May 24, 2018 (Toronto, ON) – The Investment Industry Regulatory Organization of Canada (IIROC) today welcomed the Canadian Securities Administrators’ (CSA) proposed framework for mandatory post-trade transparency of trades in government debt securities, which would expand IIROC’s current role as information processor (IP) of corporate debt securities to include government debt securities.
"We thank the CSA for proposing that IIROC's information processor role be expanded to include government debt," says IIROC President and CEO, Andrew J. Kriegler. "This would be an example of the way IIROC can leverage the information it collects as a public-interest regulator to increase transparency and improve market integrity - without duplicating effort or cost."
Reporting on government debt trades represents another important step in bringing increased transparency to Canada’s debt market. Since July 2017, IIROC has made available to the public, two days after execution, all trades in corporate debt securities executed by all IIROC dealers.
“Providing free, comprehensive information on debt securities trading helps to improve investment decisions by all market participants,” adds Kriegler.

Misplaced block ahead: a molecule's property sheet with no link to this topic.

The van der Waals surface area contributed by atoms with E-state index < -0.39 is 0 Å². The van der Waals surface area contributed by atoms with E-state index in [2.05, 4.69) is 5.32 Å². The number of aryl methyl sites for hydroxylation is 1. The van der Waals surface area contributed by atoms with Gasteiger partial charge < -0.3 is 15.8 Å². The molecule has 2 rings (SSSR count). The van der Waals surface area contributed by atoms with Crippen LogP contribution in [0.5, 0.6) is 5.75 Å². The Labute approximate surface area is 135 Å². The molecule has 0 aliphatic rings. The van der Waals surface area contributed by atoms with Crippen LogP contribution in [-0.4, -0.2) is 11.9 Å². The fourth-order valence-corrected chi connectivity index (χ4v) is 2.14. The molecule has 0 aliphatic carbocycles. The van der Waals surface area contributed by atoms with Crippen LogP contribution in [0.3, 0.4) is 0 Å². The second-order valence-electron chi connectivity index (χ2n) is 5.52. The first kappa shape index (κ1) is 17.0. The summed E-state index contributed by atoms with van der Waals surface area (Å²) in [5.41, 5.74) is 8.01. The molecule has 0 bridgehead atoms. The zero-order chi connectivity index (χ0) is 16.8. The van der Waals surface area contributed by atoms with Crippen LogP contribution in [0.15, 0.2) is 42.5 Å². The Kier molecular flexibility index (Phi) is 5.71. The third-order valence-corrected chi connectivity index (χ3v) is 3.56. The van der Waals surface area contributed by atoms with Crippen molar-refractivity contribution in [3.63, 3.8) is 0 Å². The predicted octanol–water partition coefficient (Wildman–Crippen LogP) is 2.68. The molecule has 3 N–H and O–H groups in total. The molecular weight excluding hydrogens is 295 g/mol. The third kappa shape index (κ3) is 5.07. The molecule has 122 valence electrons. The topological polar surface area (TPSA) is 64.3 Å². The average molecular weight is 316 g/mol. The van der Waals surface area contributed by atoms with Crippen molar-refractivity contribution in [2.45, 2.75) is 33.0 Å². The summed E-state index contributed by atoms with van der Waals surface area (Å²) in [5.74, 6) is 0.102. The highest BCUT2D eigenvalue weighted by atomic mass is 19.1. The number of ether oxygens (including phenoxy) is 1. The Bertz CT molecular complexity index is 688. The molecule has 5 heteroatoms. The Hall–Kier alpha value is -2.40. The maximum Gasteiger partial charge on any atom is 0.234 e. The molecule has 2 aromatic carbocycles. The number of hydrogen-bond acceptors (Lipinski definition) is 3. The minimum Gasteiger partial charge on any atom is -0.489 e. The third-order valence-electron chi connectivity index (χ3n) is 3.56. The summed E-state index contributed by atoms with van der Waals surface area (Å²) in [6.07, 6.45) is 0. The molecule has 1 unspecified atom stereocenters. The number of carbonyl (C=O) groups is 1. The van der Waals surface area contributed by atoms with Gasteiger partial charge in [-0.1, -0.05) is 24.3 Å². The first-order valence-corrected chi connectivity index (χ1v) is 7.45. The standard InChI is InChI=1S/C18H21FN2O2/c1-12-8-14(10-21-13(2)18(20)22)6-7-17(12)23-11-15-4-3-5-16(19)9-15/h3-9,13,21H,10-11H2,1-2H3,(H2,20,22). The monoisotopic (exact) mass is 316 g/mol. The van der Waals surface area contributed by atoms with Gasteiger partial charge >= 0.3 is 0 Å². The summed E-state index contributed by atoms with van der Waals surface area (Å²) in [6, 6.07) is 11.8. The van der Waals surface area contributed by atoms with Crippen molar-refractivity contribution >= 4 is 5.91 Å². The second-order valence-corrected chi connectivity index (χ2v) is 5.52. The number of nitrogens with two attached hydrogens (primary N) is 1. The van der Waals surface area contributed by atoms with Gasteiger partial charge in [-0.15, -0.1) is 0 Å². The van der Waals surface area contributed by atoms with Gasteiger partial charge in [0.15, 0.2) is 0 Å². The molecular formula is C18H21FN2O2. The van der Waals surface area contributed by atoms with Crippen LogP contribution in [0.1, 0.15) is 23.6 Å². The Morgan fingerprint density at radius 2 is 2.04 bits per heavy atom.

The CSA is also proposing that any person or company that executes transactions in corporate- or government debt securities must provide information on their trades to the IP. As a result, mandatory post-trade transparency would be extended to apply to all dealers, marketplaces, interdealer bond brokers and banks listed in Schedule I, II or III of the Bank Act (Canada).
As proposed, the first phase of the new framework would begin April 1, 2019 with full implementation by December 31, 2019.
IIROC is the national self-regulatory organization that oversees all investment dealers and their trading activity in Canada’s debt and equity markets. IIROC sets high quality regulatory and investment industry standards, protects investors and strengthens market integrity while supporting healthy Canadian capital markets. IIROC carries out its regulatory responsibilities through setting and enforcing rules regarding the proficiency, business and financial conduct of dealer firms and their registered employees and through setting and enforcing market integrity rules regarding trading activity on Canadian debt and equity marketplaces.